Émile Benveniste, Indo-European Language and Society
Book 1: Economy
Section 1: Livestock and Wealth
1: Male and Sire 2: A Lexical Opposition in Need of Revision: sus and porcus 3: Próbaton and the Homeric Economy 4: pecu and pecunia Section 2: Giving and Taking
5: Gift and Exchange 6: Giving, Taking, and Receiving 7: Hospitality 8: Personal Loyalty Section 3: Purchase
9: Two Ways of Buying 10: Purchase and Redemption 11: An Occupation without a Name - Commerce Section 4: Economic Obligations
12: Accountancy and Valuation 13: Hiring and Leasing 14: Price and Wages 15: Credence and Belief 16: Lending, Borrowing, and Debt 17: Gratuitousness and Gratefulness Book 2: The Vocabulary of Kinship
Introduction 1: The Importance of the Concept of Paternity 2: Status of the Mother and Matrilineal Descent 3: The Principle of Exogamy and its Applications 4: The Indo-European Expression for "Marriage" 5: Kinship Resulting from Marriage 6: Formation and Suffixation of the Terms for Kinship 7: Words Derived from the Terms for Kinship Book 3: Social Status
1: Tripartition of Functions 2: The Four Divisions of Society 3: The Free Man 4: phílos 5: The Slave and the Stranger 6: Cities and Communities Book 4: Royalty and its Privileges
1: rex 2: xsay- and Iranian Kingship 3: Hellenic Kingship 4: The Authority of the King 5: Honour and Honours 6: Magic Power 7: Krátos 8: Royalty and Nobility 9: The King and his People Book 5: Law
1: themis 2: dike 3: ius and the Oath in Rome 4: *med- and the Concept of Measure 5: fas 6: The censor and auctoritas 7: The quaestor and the *prex 8: The Oath in Greece Book 6: Religion
1: The 'Sacred' 2: The Libation 3: The Sacrifice 4: The Vow 5: Prayer and Supplication 6: The Latin Vocabulary of Signs and Omens 7: Religion and Superstition
Chapter 13: Hiring and Leasing
Unlike French, Latin opposes conducere ‘to hire, take on lease’ to locare ‘let out on hire, to lease’. The specialized sense of conducere , which basically signifies “lead,” started in the military context of recruiting and becomes specifically “to hire” when a chief (dux) engages men for a given sum of money: conducere mercede. By a parallel development, locare ‘to put a thing in the place where it belongs’ became specified in the sense of “hire” once it was applied to men or their work, especially when the price of hire was specified, as in Plautus’ expression: locare operam suam tribus nummis. In the Germanic world the expression for hiring had a quite different origin: the custom, described by Tacitus, which the ancient Germans had of burying in the ground anything they wanted to preserve explains the strange polysemy of Gothic filhan ‘to bury’ and ‘to entrust, to let out’.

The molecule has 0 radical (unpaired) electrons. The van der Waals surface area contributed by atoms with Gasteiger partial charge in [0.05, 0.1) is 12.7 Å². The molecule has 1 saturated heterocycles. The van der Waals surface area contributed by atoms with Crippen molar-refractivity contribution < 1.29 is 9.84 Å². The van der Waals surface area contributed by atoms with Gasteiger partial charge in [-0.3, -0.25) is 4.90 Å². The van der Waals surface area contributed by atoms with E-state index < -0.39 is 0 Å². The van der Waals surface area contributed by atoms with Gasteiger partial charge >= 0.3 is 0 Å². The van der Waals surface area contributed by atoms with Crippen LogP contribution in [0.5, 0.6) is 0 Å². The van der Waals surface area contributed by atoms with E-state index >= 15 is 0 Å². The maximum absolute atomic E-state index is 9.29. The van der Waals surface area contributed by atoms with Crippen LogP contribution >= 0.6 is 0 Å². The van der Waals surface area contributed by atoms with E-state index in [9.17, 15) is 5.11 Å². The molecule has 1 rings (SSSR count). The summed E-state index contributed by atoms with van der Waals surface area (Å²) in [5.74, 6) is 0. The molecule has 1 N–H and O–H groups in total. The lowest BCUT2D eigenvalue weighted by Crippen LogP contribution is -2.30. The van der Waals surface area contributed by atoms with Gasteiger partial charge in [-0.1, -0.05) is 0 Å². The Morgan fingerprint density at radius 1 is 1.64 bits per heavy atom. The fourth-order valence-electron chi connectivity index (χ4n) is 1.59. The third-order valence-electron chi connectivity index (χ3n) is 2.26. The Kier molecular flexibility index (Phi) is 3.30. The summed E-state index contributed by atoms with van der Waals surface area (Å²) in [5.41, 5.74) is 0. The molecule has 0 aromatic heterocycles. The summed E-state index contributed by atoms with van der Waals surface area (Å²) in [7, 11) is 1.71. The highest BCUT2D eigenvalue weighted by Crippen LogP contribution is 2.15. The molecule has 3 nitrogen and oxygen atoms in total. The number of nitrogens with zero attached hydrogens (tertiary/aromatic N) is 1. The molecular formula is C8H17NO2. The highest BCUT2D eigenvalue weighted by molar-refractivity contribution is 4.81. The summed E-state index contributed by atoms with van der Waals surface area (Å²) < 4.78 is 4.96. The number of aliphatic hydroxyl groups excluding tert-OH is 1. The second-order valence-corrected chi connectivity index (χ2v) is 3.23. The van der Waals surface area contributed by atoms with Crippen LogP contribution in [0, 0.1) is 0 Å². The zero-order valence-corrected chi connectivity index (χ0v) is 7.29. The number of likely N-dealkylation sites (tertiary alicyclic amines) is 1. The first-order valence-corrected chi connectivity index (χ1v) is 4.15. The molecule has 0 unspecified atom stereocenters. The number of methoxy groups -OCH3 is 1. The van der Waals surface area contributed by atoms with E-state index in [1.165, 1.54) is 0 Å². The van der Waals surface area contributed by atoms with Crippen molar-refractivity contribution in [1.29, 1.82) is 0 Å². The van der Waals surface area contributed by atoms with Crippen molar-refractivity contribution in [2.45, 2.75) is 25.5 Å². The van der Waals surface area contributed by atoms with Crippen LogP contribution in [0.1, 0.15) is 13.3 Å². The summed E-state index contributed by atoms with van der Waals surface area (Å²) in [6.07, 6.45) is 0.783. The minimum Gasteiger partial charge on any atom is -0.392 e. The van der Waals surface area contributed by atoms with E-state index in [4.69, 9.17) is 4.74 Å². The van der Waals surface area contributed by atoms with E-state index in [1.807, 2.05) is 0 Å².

Our next object of study is a compound of the verb ducere ‘to lead’. For “hire, take on lease,” Latin uses conducere; and the complementary expression is locare ‘to hire out, let’, from which French louer has developed. Thus Latin has two terms for these different notions, for which French uses only one—louer. Conducere ‘hire, take on lease’ can be said of many things: a servant, soldiers, land, houses, furniture, work; even the construction of a building: conducere templum aedificandum ‘to contract for building a temple’.
This specialized sense of conducere is doubtless derived from the general sense “to lead,” “conduct”: “to lead workers, soldiers,” hence “take them for hire.” We have here a technical expression in Latin which appears to have been created within the language and taken on its special sense under our eyes. But what eludes us is precisely the transition to the sense “to take for hire.” Failing this, “lead” and “hire” remain different notions. It is this transition point which we must elucidate.
We must first consider the simple verb; duco signifies “lead,” but it corresponds etymologically to Gothic tiuhan (German ziehen) ‘to draw’. The Gothic verb is very common, with numerous preverbs that differentiate the modalities of the action: “draw,” “drag,” “lead.” We can further adduce Gr. δαιδύσσεσθαι· ἕλκεσθαι (daidússesthai: hélkesthai, ‘drag’). This is formed from the root *deuk/duk with the suffix -y and reduplication: dai-duky-, meaning “drag vigorously.”
The comparison of Gothic and Latin alone enables us to draw the conclusion that the original sense of duco was “draw.” In fact with ensem it signifies “draw the sword.” Duco is also used with murum, vallum, ‘wall, an entrenchment’. Now there is in Latin another verb meaning “draw”: traho, which has become traire in French. What is the difference between the two verbs?
Whereas traho means “to draw towards oneself, to pull something which resists,” duco is “to lead along an established line”; all uses of duco confirm this sense. Ducere aquam (cf. aquae ductus) ‘to draw water’, but along a prepared way; ductus can be said of littera ‘a letter’ with reference to writing: a letter by its shape conforms to a prescribed model; dux, the agent noun, is used of somebody who leads, who “draws on” along a way where others will follow. In the military sense, duco is “to draw behind one, towards a definite goal”; the correlative verb is sequor ‘follow’, to comply with a movement or an imparted impulse. There is another familiar phrase ducere uxorem, ducere in matrimonium ‘to lead away a woman in marriage’.